In 1790, the state constitution in Pennsylvania required free public education for children in families that could not afford to pay for an education. Also concerned about the education of poor children, the New York Public School Society in 1805 set up schools that had a school master to teach the older children with a system in place for the older children to teach those who were younger.
In 1820, Boston is the site of the first public U.S. high school. And in 1827, a Massachusetts law makes all grades of public school free to all. Massachusetts innovation continues with the state’s first Board of Education formed in 1837, headed by Horace Mann. And in 1851, Massachusetts makes education compulsory.
During Reconstruction, from 1865-1877, African Americans work to encourage public education in the South. With the U.S. Supreme Court decision in Plessy v. Ferguson, “separate but equal’ becomes an acceptable approach, not only on railroad cars, but in education, and public school are soon required by law to be racially segregated.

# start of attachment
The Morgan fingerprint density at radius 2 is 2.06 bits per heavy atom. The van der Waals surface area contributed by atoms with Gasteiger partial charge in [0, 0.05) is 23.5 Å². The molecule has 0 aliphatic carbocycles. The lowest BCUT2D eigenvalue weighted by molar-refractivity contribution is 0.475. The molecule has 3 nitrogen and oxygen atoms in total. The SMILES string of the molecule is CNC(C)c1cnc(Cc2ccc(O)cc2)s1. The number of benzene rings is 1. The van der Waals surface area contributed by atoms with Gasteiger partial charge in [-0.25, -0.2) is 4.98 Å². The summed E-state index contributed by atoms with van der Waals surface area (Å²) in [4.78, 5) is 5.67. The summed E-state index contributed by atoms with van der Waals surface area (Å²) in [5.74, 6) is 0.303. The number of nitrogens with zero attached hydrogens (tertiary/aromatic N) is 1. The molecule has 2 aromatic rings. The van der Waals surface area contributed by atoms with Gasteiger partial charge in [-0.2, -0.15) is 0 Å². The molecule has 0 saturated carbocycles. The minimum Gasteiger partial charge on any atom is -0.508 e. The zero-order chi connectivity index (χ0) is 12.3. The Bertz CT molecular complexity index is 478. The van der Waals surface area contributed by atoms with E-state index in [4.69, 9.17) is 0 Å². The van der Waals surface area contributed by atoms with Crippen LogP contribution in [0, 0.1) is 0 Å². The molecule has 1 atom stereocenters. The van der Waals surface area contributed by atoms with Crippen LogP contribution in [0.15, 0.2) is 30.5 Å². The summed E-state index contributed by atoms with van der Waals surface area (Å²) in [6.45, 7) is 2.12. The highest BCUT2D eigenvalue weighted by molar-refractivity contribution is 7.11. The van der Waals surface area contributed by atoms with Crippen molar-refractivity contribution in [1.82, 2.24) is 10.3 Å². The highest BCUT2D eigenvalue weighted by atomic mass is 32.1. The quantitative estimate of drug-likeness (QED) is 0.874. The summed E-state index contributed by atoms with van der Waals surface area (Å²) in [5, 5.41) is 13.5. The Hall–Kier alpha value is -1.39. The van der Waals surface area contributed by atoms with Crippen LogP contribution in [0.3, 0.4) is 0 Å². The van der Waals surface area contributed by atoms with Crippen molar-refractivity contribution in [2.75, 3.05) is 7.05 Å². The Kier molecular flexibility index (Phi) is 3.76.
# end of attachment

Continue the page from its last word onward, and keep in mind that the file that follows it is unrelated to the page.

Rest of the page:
Vocational education is first funded when the Smith-Hughes Act passes in 1917, and by 1932, students in public schools are being slotted into multiple tracks based on the results of so-called “intelligence tests.”
In 1954, the Supreme Court decision in Brown v. Board of Education of Topeka that segregated schools are “inherently unequal” also says that they must be abolished. There is no immediate move to do so. In 1957, when a Federal court says that public schools in Little Rock, Arkansas must be integrated, the Governor of Arkansas sends the state National Guard to prevent it. In response, President Eisenhower sends Federal troops to make sure that the court order is enforced.
The Supreme Court decision in Miliken v. Bradley in 1974-that desegregation cannot take place across school districts-creates practical limits to desegregation efforts in urban districts as well as those in wealthy suburbs. Also in 1974, District 4-the Harlem District of New York City Schools-creates an intra-district school choice program.